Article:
In reviewing an order of summary judgment, we engage in the same inquiry as the trial court. Pulcino v. Fed. Express Corp., 141 Wn.2d 629, 639, 9 P.3d 787 (2000). We will affirm a summary judgment if the pleadings, depositions, affidavits, and admissions, viewed in a light most favorable to the nonmoving party, show there are no genuine issues of material fact and the moving party is entitled to judgment as a matter of law. Id.; CR 56(c).
Mr. Wilson asserts disability discrimination violating Washington's Law Against Discrimination (Act) chapter 49.60 RCW. The Act prohibits employer discrimination "against any person in compensation or in other terms or conditions of employment because of . . . the presence of any sensory, mental, or physical disability[.]" RCW 49.60.180(3).
Mr. Wilson contends the District failed to accommodate his mental disability. "An employer's failure to reasonably accommodate the sensory, mental, or physical limitations of a disabled employee constitutes discrimination unless the employer can demonstrate that such accommodation would result in undue hardship to the employer's business." Pulcino, 141 Wn.2d at 639-40 (citing Snyder v. Med. Serv. Corp., 98 Wn. App. 315, 988 P.2d 1023 (1999), aff'd, 145 Wn.2d 233, 35 P.3d 1158 (2001)).
"An accommodation claim presents essentially two issues: (1) whether the employee was disabled or handicapped within the meaning of the Act; and (2) whether the employer met its affirmative obligation to reasonably accommodate the handicap." Pulcino, 141 Wn.2d at 640 (citing Doe v. Boeing Co., 121 Wn.2d 8, 13-18, 846 P.2d 531 (1993); Snyder, 98 Wn. App. at 325-27). Because the reasonable accommodation inquiry is dispositive, we will, in the interests of judicial restraint, decide this case on that issue alone. See Christiano v. Spokane County Health Dist., 93 Wn. App. 90, 93-94, 969 P.2d 1078 (1998) (declining to address existence of handicap when reasonable accommodation is dispositive issue).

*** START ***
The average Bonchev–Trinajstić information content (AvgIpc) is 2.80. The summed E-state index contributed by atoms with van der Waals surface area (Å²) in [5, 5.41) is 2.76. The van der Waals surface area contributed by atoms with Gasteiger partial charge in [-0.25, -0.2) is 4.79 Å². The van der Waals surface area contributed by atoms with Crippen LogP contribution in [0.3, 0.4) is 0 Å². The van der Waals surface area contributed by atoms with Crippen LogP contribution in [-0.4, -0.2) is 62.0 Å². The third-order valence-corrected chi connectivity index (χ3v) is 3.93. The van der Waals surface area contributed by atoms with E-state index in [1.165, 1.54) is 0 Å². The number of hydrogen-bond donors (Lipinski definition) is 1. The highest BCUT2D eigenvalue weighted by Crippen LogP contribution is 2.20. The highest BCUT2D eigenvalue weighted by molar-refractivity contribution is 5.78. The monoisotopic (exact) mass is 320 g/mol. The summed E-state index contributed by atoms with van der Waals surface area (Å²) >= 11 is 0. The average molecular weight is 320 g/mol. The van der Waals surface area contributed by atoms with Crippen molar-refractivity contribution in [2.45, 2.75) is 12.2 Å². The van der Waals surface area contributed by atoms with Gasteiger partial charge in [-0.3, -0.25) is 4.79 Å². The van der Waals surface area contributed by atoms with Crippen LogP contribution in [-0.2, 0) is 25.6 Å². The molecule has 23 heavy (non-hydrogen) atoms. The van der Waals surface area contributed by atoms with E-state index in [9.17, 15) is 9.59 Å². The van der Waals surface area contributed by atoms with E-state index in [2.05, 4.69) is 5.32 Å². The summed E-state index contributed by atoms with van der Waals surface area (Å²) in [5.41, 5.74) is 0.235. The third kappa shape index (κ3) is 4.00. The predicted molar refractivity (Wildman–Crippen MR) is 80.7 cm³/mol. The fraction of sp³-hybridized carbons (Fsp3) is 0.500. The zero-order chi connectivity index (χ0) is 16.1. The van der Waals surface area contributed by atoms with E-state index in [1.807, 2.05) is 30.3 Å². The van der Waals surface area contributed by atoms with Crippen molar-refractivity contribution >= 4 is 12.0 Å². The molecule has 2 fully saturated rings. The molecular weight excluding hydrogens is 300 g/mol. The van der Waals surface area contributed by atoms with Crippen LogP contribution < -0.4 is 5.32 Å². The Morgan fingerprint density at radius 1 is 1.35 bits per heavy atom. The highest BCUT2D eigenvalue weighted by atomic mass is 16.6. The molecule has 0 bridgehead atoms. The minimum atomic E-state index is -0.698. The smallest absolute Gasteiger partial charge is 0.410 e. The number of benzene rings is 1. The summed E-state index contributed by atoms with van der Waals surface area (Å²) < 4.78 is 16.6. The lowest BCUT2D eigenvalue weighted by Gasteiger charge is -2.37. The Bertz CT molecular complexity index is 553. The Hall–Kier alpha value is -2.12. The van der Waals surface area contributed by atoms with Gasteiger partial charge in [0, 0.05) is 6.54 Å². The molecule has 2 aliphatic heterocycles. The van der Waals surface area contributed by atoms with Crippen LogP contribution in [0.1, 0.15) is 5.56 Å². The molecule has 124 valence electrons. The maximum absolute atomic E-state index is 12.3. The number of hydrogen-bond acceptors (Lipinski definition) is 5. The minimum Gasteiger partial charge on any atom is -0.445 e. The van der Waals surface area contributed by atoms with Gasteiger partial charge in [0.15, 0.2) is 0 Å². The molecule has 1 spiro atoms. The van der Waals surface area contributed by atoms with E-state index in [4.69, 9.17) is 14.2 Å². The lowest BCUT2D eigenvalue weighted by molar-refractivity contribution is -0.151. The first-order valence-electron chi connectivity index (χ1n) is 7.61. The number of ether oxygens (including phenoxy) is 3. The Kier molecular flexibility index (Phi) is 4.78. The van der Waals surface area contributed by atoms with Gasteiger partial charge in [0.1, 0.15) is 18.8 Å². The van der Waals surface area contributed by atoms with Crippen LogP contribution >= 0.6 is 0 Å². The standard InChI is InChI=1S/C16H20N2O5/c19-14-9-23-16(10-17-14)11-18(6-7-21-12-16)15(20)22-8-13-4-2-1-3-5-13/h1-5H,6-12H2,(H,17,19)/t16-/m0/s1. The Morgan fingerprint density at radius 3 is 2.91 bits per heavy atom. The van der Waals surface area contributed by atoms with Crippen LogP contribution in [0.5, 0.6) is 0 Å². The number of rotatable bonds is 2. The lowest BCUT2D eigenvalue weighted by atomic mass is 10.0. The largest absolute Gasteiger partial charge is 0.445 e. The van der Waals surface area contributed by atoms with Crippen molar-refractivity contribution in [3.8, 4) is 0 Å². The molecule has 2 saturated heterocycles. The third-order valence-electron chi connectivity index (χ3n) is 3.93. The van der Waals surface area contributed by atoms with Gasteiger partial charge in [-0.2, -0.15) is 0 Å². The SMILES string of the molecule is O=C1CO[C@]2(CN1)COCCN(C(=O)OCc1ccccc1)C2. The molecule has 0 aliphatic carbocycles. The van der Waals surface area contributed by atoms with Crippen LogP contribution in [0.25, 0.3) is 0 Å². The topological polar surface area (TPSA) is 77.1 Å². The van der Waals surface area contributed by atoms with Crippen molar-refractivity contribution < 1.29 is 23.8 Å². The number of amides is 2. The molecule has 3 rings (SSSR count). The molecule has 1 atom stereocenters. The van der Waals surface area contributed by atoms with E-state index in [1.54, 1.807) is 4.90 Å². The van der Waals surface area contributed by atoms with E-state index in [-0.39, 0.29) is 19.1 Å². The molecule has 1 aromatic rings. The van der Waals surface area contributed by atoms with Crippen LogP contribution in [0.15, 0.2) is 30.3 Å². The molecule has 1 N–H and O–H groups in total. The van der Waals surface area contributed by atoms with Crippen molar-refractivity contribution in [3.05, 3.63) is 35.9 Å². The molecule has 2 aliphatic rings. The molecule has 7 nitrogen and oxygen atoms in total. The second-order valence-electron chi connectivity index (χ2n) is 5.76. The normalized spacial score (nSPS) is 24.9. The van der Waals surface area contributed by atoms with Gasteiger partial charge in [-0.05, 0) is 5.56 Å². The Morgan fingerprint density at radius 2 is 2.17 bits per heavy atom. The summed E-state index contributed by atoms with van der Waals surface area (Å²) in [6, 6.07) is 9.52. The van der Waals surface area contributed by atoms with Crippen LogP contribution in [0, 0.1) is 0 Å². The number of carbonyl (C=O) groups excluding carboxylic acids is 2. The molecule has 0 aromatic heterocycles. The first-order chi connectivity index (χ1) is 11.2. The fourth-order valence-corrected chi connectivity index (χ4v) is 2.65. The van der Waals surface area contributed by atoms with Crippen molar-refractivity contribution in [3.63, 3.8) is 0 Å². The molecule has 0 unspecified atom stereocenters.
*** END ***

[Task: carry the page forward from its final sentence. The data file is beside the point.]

Generally, an employer has "an affirmative obligation to reasonably accommodate the sensory, mental, or physical limitations of disabled employees unless the accommodation can be shown to impose an undue hardship on the employer's business." Snyder, 145 Wn.2d at 239. The employer's duty to accommodate arises upon notification from the employee of the handicap. Pulcino, 141 Wn.2d at 643 (citing Snyder, 98 Wn. App. at 326). "The employee has the burden of showing that a specific reasonable accommodation was available to the employer at the time the employee's physical limitation became known and that accommodation was medically necessary." Pulcino, 141 Wn.2d at 643. "The burden then shifts to the employer to show that the proposed solution is not feasible." Id. (citing MacSuga v. Spokane County, 97 Wn. App. 435, 442, 983 P.2d 1167 (1999)).